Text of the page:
On Friday last week I had a meeting at 1130hrs in the Flatiron, and a 1500hrs afternoon appointment at Dr Colbert’s New York Dermatology Group further down Fifth Avenue. But Manhattan is small, and it’s amazing how much you can get done, and far you can move in just a few hours. I had some errands to run on the Upper East Side, so I decided to swoop in on The Met, to see The Costume Institute’s Jacqueline de Ribes exhibit, which opened in November, curated by Harold Koda.
The weather was glorious all week, edging up towards the 60s. Having lived in New York and experienced the bitter chill of December in Manhattan, I’d packed tights, bobble hat, blanket shawls, cashmere. Instead, I spent the week carrying my coat over my arm, and consigned the bobble hat and tights to the bottom of my suitcase.
By the time I got to The Met I was more than warm, and happy to turn right, and head downstairs into the depths of The Costume Institute’s windowless exhibition space. I always feel a little dislocated when I return to Manhattan – no longer a resident, not a tourist, but when I visit The Met, I feel right at home. I’ve visited so, so many times that I know where to go find what I want to see, and can find my way like a human GPS to wherever I want to visit.
The exhibition celebrates the style icon Countess Jacqueline de Ribes, who was considered one of the most celebrated fashion personas of the twentieth century. The thematic show features about sixty ensembles of haute couture and ready-to-wear primarily from de Ribes’s personal archive, dating from 1962 to the present.
Also included are her creations for fancy-dress balls, which she often made by cutting and cannibalising her haute couture gowns. These, along with photographs, video, and ephemera, tell the story of how her interest in fashion developed over decades, from childhood “dress-up” to the epitome of international style.
A muse to haute couture designers, de Ribes had at her disposal their drapers, cutters, and fitters in acknowledgment of their esteem for her taste and originality. Ultimately, she created her own successful design business, which she directed from 1982 to 1995. While the exhibition focuses on her taste and style, extensive documentation from her personal archives illustrates the range of her professional life, including her roles as theatrical impresario, television producer, interior designer, and director and organizer of international charity events.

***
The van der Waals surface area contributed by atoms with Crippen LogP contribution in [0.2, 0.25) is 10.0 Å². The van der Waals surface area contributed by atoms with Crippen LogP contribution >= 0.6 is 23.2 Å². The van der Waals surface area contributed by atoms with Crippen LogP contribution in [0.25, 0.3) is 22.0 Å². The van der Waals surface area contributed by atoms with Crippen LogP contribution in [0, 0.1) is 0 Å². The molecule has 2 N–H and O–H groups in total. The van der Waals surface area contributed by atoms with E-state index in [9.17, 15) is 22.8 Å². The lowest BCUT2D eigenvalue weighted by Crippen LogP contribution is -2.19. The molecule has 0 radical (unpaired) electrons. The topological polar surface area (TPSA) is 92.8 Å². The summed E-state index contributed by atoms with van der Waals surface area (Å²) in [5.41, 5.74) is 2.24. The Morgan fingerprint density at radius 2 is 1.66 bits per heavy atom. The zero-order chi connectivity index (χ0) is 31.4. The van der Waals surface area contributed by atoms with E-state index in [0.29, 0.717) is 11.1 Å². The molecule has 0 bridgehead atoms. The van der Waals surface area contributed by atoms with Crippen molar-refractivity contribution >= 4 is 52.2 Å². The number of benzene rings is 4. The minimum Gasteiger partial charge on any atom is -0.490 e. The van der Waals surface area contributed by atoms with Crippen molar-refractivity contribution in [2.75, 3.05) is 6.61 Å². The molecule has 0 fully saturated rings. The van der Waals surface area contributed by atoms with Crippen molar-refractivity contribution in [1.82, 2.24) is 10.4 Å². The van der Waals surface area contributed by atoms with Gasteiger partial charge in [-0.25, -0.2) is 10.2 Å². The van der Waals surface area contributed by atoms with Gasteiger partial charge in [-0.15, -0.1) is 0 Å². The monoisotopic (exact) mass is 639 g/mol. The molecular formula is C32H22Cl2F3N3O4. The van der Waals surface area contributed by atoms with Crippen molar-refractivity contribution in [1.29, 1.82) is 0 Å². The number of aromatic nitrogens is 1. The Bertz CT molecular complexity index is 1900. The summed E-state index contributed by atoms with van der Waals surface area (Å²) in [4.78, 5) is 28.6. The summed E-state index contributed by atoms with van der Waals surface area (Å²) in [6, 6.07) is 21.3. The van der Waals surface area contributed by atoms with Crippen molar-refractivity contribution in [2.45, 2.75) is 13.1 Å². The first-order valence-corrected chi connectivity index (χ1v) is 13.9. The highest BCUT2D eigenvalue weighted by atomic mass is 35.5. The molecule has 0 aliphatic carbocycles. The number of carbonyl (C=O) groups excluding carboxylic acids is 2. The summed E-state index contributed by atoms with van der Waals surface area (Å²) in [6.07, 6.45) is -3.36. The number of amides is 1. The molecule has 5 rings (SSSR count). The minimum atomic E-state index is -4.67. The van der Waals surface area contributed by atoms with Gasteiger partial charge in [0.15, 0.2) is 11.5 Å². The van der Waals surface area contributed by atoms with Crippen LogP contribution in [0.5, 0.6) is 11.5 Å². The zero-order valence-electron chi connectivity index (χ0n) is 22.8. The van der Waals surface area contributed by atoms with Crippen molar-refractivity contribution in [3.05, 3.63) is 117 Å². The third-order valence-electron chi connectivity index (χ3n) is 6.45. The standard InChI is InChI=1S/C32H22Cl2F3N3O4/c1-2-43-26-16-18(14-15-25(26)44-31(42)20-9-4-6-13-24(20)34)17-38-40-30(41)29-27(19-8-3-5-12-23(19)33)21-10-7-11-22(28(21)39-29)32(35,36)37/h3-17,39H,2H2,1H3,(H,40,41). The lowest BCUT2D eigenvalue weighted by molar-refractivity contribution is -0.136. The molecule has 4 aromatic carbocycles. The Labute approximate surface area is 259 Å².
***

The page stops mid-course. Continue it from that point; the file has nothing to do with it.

It would be easy to write off de Ribes as one of life’s dilettantes: a clothes horse with no substance, all carapace no filling. But if we rightly celebrate the designers of clothes in exhibitions, then why not celebrate the women who bought and wore them? de Ribes’ resources allowed her to buy clothes from the very best of her day, but money is not enough. Without taste, without style, without an educated eye, she would just have been another wealthy socialite with an overstuffed closet of over-embellished and under-worn clothes.
The $64000 question is this: would the exhibition stand up even if we knew nothing of the woman who wore the clothes? I think the answer is yes. Frankly, I couldn’t care less about the Countess de Ribes, but I do care about her dresses. She bought beautiful, interesting couture, which represented the best of its time, and often had the confidence to pull those pieces apart to create gorgeously intricate costumes and iterations. Whilst her own designs were often derivative, they are no less attractive for that and, seen along with the work of her contemporaries adds to one’s knowledge of 20th century fashion.
All in all, I believe the show is worth visiting, although maybe not worth the entire $25 fee that one has to pay to enter The Met, which includes entrance to any of the temporary exhibitions. So I justified dropping my money by drifting through some of my favourite galleries afterwards.
The joys of a perfect room of 18th Century boiseries from the Hotel de Crillon, a Faberge lily of the valley, the annual Christmas tree and elaborate creche, the suits of armour, the newly renovated American Wing, and the sculpture court…my only sadness was that the Temple of Dendur, where I like to sit by the water and read, was shut to host some benefit or other.
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Jacqueline de Ribes: The Art of Style runs from November 19, 2015–February 21, 2016